Many open face helmets include a removable visor, and some even include a removable face mask for air filtering at higher speeds. Because open face helmets don't protect your chin and lack the ability to shield your nose and mouth from water, snow, or mud, we recommend them only for lower-speed operation.
Modular helmets also cover the entire head, but they feature a chin bar section that pivots up on a hinge. So, with a quick flip, what's essentially a full face helmet transforms into an open-face helmet. This setup is extremely convenient for taking a quick break to catch your breath, enjoy some refreshments, or make a phone call. When it comes to shapes, some modular helmets are designed for lower speeds and upright seating, while others feature aerodynamic shapes geared for motion.
Because of the separate hinged chin section, modular helmets cannot approach the one-piece crash protection of full face helmets. Additionally, hinge mechanism components which allow chin sections to pivot open and closed need to be sturdy – so they tend to increase the overall helmet weight.
Off-road helmets (also described as "dirt bike" helmets) are geared for rough-and-tumble use on snowmobiles, ATVs, UTVs, and personal watercraft.
In particular, these are lightweight and designed for maximum ventilation so the user can breathe easily. During the hot months when powersports activities typically occur, their reduced insulation also reduces temperatures inside the helmet. Those who appreciate a lightweight helmet for any type of extreme activities should consider off-road helmets.
While off-road helmets protect the chin, they typically have an open face that does not come with a wind visor. Instead, they are meant to be used with goggles for easy removal and cleaning when dirt or mud covers everything.
Since it's hard to avoid extreme up and down angles while doing any kind of powersport activity, off-road helmets greatly benefit from "sun peak" attachments which effectively keep glare out of the eyes. They can also protect your face from being blasted by dirt, snow, or “rooster tails” kicked up by other powersports vehicles directly in front of you.
The lighter weight and lower insulation of off-road helmets means you'll also hear the most outside noise. This can be a plus at lower speeds over uneven terrain when sounds underfoot are helpful in gauging ground condition and traction levels. But if you're traveling at higher speeds, wind and noise levels can become extremely unpleasant. Note that at higher speeds, larger sun peaks found on off-road helmets would also catch enough aerodynamic force to continuously push your head up and back.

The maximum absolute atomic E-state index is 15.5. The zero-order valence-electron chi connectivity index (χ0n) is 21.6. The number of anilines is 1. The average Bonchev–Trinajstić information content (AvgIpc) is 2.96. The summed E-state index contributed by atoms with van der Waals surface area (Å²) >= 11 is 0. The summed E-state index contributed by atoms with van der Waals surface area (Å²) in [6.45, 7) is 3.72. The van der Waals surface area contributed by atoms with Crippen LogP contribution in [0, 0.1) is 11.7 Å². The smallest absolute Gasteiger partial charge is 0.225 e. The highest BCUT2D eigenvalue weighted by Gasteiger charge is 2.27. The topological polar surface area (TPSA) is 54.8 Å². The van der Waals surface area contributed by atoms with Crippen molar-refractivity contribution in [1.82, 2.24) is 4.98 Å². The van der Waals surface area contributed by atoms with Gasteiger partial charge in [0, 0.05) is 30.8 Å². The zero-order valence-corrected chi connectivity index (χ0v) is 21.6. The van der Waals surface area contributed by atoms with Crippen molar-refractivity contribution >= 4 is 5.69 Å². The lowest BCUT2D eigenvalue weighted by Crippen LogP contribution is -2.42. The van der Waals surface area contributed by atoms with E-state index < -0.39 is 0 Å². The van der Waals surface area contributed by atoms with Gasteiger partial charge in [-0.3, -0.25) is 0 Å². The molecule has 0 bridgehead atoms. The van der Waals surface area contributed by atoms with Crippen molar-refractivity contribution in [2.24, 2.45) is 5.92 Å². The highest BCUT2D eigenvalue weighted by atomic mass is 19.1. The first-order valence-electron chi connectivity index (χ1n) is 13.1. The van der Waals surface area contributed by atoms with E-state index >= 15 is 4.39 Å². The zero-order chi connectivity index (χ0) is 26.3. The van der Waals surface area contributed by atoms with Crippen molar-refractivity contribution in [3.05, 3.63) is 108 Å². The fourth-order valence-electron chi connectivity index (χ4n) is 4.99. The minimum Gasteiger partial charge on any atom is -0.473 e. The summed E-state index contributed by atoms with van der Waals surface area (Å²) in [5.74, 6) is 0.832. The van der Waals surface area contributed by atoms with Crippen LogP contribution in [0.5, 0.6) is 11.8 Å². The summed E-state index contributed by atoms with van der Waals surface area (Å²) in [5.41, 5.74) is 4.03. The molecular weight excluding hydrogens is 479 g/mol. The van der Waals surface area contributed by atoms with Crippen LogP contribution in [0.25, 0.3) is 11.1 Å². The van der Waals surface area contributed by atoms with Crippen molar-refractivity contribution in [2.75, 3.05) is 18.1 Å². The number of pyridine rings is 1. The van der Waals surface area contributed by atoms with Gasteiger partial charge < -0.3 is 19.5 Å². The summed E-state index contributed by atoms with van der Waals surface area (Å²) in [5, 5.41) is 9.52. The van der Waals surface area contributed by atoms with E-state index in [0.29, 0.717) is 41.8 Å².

Dual Sport Helmets
Dual Sport helmets were born of the desire to take good characteristics of off-road helmets and modify them for use at some degree of speed. As a result, they'll have better levels of ventilation than your standard enclosed helmet - even featuring wind screens that flip up for goggle use. Dual sport helmets will also feature small, permanently-integrated chin bars.
These also feature more insulation for sound muffling and warmth than off-road helmets - but not as much as full face helmets. As such, dual sport helmets are suitable for snowmobiles, ATVs, and UTVs. To reduce sun glare, dual sports are equipped with sun peaks that aren't as subject to aerodynamic lift.
The main reason snow helmets exist is to provide maximum warmth and defogging ability in cold temperature settings. Outwardly, they resemble either full face (one-piece) or modular (chin section flip-up) configurations. Since good ventilation is essential, many snow helmets feature adjustable vents with a larger wide-open flow. Look for breath guards as well.
Snow helmets are equipped with two types of visors to reduce fogging on the inside of the visor surface. One is a double-pane visor. The other type is electrically heated by a cord that plugs directly into an outlet on the snowmobile. Double pane visors work well to reduce fog - but if you need the most effective defrosting, nothing beats electric visors. You'll see these available in the Product Options fields, or you can use check boxes for Double Lens or Electric Lens to narrow your search accordingly.
Be sure to narrow your search by using our menu selection icons (pictured above) at the top of the Helmets page. Our website makes it easy to browse through the selections, eventually funneling down your choices to the style and type that best suits your needs.
Should you still have questions, call us! Our phone lines are open seven days a week, staffed by knowledgeable enthusiasts like you. We're happy to help!